Sen. Padilla’s charade

Double Vision

Antonio V. Figueroa

Sen. Robinhood Padilla’s ‘unusual’ demand to ban the move ‘Plane’ from being shown in Philippine cinemas on account of the negative portrayal of Jolo in the film is more of a charade than anything else. For an actor who has been proudly portraying criminals and other evil men in many of his movies, the request was anomalous for this only escalated interest in the flick, which in turn translates into more income for the movie makers.

While the intent of banning a movie may be good, Padilla has failed to appreciate what is meant by artistic license. There is no question he loves the Muslim people of which his faith is affiliated, but he has miserably overlooked that the enterprise that has been his bread and butter is clothed by freedoms safeguarded under the 1987 Constitution. 

Highlighting further his ignorance, the lawmaker said he would only recommend the movie he wants banned if certain “changes are made and they are found to be satisfactory.” In order not to further dignify his shortsightedness, he proudly said the film’s local distribution had voluntarily withdrawn the movie from Philippine showing.

Sen Padilla thought all the while he could piggyback on some idiotic caravan and be declared a hero. He even wants the Movie and Television Review and Classification Board (MTRCB) to become a monster by proposing to imbue it with the power to control, censor and classify films.

Even the respected director Brillante Mendoza was direct in shooting down Padilla’s idiocy, saying: “Artists and industry people who became lawmakers should do something to protect the very industry that helped put them in that position, not use that power to control it.”

Perhaps even more telling and blunt is the statement made by the Directors Guild of the Philippines, Inc. (DGPI), which lectured the neophyte senator that “Agency and free choice must remain with the public, rather than imposed by politicians.” What a shame!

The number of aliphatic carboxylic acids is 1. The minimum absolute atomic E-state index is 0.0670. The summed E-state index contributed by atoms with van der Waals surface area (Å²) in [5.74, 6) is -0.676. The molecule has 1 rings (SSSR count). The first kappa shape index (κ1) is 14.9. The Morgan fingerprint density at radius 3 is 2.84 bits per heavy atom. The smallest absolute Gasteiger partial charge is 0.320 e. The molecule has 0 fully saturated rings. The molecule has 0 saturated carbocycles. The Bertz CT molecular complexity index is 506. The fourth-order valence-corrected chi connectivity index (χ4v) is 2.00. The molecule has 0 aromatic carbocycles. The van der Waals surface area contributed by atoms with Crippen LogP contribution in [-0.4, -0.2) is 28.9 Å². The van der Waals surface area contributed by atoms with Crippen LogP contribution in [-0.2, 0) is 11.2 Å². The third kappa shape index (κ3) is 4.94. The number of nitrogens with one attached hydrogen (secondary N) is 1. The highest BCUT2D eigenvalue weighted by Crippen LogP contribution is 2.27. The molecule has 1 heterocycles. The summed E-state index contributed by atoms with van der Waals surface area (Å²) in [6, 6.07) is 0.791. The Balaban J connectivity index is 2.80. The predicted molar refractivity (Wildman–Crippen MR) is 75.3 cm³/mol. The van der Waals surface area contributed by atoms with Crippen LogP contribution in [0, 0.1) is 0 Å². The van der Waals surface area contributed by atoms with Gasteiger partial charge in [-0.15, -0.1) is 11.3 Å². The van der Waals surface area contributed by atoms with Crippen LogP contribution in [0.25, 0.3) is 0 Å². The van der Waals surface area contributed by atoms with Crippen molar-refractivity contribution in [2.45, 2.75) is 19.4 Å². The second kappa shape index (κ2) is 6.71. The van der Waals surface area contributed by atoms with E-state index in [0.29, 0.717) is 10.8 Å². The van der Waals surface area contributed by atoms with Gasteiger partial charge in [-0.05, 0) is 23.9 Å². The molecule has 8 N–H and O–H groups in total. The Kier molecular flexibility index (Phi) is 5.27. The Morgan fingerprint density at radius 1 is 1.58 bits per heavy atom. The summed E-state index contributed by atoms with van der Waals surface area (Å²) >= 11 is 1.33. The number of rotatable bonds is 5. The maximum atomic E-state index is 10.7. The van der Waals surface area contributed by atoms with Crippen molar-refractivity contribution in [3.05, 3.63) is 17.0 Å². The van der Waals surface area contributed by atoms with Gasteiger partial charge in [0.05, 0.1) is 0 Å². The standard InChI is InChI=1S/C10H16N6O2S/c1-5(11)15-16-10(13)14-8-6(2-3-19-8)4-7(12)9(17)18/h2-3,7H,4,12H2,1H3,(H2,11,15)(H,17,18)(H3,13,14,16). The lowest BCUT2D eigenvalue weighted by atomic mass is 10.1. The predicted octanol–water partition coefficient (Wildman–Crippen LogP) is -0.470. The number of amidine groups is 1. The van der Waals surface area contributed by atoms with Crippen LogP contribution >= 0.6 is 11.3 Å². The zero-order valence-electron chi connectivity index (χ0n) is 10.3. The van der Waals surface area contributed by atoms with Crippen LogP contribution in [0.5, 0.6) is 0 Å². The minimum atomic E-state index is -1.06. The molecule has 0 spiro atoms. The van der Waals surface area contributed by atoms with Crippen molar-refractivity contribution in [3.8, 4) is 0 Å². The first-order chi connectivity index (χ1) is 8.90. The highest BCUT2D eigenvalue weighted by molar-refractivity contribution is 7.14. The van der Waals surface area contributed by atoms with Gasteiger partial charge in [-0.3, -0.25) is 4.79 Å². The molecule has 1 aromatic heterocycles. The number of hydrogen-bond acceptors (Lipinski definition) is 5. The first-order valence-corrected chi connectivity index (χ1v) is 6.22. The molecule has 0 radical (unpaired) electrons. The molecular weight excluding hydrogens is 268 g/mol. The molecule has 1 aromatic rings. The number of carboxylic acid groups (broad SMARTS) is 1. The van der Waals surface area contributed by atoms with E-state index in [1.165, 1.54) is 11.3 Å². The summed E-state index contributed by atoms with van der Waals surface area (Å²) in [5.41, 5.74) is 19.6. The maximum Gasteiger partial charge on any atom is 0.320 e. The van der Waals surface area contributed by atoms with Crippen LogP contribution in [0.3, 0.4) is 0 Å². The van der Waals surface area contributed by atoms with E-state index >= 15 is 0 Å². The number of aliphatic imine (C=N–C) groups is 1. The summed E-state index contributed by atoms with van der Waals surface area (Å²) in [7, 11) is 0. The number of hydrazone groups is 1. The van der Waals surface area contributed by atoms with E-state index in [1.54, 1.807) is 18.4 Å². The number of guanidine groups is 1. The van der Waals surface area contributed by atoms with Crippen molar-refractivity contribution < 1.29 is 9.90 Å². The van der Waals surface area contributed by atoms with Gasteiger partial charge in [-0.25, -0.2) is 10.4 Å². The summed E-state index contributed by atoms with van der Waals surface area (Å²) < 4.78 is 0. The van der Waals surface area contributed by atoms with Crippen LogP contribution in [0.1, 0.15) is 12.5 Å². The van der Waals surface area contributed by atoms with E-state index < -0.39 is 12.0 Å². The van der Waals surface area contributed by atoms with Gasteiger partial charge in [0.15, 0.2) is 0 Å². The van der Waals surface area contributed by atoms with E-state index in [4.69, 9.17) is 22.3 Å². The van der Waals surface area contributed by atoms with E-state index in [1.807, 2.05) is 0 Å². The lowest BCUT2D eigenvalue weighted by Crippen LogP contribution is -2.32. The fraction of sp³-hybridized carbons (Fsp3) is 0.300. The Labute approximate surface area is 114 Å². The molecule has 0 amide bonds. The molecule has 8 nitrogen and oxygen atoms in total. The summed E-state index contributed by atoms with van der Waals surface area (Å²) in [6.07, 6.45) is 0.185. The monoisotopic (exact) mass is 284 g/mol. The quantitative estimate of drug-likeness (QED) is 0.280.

The DGPI added: “If the state can tolerate free expression of trolls, fake news and historical revisionism without worrying about their effect on the country’s prestige, then the state can do the same for a work that members of the foreign press have already regarded as mindless B-movie entertainment rather than a reliable commentary on our country’s affairs.

“We support allowing the film to screen, informing the public of any problematic claims it makes, inviting open debate, or simply ignoring the film altogether. But we stand against censorship or banning the exhibition of this film from screening.”

Moreover, the grandstanding senator has yet to act in a film that proclaims the wonders of Jolo, an enchanting territory that is immensely stunning given its pristine beaches, beautiful sunsets, turquoise waters, and wonderful biodiversity. Instead, he has popularized and glorified the lives of criminals in his films. In context, Sen. Padilla has no objections to making public enemies the theme of films especially if the assured talent fee makes for a fat pocketbook.

For sure, if the movie was offered to Sen. Padilla and the talent fee was in dollars, there’s no arguing he would have accepted it hands down. And, he also has to withdraw in good fate his movies that glorify hooligans, thugs, and fugitives of the law.

Be that as it may, we have also to credit the so-called ‘Bad Boy’ of Philippine movies, an ex-convict, for his guts to take side on an issue that personally makes little sense given that it deals on an illusory plot. Someone should tell the senator the difference between fact and fiction.

As to his proposal to abolish the party-list system, he deserves our applause.


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